Debt Management and Your Credit Score

How Can I Improve My Bad Credit Rating?

Are you looking to improve your credit score? Our top tips will help you to get started

man looking at his credit score while having a coffee

Having a poor credit rating can be frustrating as it severely restricts your access to certain financial products and forces you to accept higher rates of interest for the products you are accepted for.

What is my Credit Report?

When you apply for credit, the lender will use a credit referencing agency to assess your suitability and risk. The agency will look at how you have conducted yourself in the past when it comes to paying off credit and will come up with a score which will reflect that.

If you have a low credit score or a bad history of credit, then loans, credit cards and mortgages offered at inviting rates by mainstream lenders may not be available to you. However, instead of just accepting that as the way things are for you, there are a number of things you can do to boost your credit rating.

Check Your Personal Details

Not all problems with your credit rating may be financial issues. An incomplete credit profile may lead to a lower score because the credit referencing agency has difficulty verifying your identity. Therefore, you can help boost your score by making sure that all your personal details are correct.

You can check your credit report with any of the credit agencies which operate in the UK to make sure they have your correct name, date of birth and address. You should also let them know of any previous addresses and previous names you may have been called, such as a maiden name.

Making sure your name is on the electoral register is another way for credit agencies to verify your identity.

Pay off Outstanding Debt

This may be easier said than done, but paying off personal debt in a timely manner will help improve your credit rating. If you owe money to a number of different lenders, try to focus on the one with the highest interest rate and look at ways you can pay it off quicker. Credit agencies will also look at the percentage of available credit that you use.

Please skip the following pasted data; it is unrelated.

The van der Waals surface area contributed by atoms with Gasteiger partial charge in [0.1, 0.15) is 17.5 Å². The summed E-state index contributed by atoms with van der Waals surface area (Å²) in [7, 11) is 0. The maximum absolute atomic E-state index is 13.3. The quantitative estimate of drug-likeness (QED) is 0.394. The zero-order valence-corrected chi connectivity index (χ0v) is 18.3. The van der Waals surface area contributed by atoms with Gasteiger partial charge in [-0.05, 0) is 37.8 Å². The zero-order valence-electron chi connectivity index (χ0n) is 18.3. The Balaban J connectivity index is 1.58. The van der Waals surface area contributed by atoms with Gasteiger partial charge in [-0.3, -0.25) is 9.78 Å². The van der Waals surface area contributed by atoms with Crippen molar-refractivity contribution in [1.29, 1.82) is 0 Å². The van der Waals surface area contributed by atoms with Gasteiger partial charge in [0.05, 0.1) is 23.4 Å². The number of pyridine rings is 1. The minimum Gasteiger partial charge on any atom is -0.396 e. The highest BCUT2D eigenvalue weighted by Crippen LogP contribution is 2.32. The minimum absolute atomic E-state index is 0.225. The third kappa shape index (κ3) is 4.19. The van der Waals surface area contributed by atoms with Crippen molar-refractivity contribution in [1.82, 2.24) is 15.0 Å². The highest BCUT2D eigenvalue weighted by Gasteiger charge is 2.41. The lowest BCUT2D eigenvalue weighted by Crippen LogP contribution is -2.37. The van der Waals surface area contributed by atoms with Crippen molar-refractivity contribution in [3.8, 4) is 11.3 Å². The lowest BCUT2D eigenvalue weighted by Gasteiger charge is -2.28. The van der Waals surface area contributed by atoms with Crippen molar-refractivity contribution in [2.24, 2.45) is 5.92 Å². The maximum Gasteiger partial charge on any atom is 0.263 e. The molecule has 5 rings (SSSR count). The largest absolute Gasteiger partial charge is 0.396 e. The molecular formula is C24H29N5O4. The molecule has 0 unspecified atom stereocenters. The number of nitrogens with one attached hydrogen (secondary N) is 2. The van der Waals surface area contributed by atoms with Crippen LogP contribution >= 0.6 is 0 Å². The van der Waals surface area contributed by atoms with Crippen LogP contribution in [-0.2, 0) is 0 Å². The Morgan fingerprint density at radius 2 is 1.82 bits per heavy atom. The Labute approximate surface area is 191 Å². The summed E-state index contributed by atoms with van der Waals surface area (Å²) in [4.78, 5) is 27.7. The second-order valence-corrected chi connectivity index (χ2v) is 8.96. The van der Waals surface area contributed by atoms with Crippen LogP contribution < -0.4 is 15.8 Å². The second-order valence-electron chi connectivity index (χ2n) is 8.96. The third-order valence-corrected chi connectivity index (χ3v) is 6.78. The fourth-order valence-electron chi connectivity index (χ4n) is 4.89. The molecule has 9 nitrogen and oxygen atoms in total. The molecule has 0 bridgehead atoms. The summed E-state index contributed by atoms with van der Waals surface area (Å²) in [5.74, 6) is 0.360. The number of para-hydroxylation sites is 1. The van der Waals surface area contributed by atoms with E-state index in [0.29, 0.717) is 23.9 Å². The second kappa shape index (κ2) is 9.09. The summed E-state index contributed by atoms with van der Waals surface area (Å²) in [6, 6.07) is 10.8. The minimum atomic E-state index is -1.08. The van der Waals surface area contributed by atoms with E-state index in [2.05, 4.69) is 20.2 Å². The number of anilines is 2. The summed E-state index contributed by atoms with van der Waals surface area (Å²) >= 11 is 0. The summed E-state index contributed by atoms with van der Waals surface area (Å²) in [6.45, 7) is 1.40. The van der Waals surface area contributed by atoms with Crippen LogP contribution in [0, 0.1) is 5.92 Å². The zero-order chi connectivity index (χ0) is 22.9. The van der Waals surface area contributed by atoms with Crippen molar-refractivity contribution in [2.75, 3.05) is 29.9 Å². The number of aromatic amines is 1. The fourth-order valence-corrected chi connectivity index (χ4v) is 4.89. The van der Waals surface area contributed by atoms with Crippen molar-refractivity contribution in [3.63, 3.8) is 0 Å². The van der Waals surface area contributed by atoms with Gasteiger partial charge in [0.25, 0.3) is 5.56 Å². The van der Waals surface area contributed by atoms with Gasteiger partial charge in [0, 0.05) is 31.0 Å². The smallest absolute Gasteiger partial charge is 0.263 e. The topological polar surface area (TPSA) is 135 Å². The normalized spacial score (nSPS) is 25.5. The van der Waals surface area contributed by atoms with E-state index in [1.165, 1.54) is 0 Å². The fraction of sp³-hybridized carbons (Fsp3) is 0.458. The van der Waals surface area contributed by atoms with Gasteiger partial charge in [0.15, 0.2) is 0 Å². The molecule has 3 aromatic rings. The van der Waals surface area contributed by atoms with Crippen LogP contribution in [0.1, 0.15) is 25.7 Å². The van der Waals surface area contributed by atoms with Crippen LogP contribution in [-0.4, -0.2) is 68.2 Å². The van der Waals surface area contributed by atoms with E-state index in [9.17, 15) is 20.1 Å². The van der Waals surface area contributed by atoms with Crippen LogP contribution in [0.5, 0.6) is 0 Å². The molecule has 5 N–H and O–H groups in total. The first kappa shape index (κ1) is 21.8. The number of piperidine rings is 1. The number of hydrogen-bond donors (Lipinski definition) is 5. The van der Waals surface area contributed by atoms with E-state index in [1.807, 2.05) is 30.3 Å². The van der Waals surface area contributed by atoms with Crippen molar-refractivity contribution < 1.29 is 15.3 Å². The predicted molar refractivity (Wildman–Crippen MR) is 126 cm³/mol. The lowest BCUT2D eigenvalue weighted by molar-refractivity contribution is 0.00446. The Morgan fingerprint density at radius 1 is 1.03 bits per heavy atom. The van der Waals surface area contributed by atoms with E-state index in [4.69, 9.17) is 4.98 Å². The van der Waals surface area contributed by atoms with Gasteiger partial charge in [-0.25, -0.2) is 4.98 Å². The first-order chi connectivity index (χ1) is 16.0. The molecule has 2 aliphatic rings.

For example, if you have a credit card with a credit limit of £2500, using more than 25% of that credit at any one time can lower your score. Try to keep credit card use below that percentage. Not only will this help improve your credit rating, but it will also reduce the amount of interest you pay.

Avoid Taking on Additional Credit

If you leave longer between credit applications, then you can improve your credit rating. Lenders do not look favourably on people who frequently apply for various forms of credit within a short space of time.

Challenge any Inaccuracies

Everyone has the right to view a free copy of their credit report. Take the time to go through yours to find areas where you have been marked down. You may find that your rating has been lowered for something like a missed payment which turned out to be not your fault. You can challenge any such inaccuracies and ask for them to be removed from your credit report.

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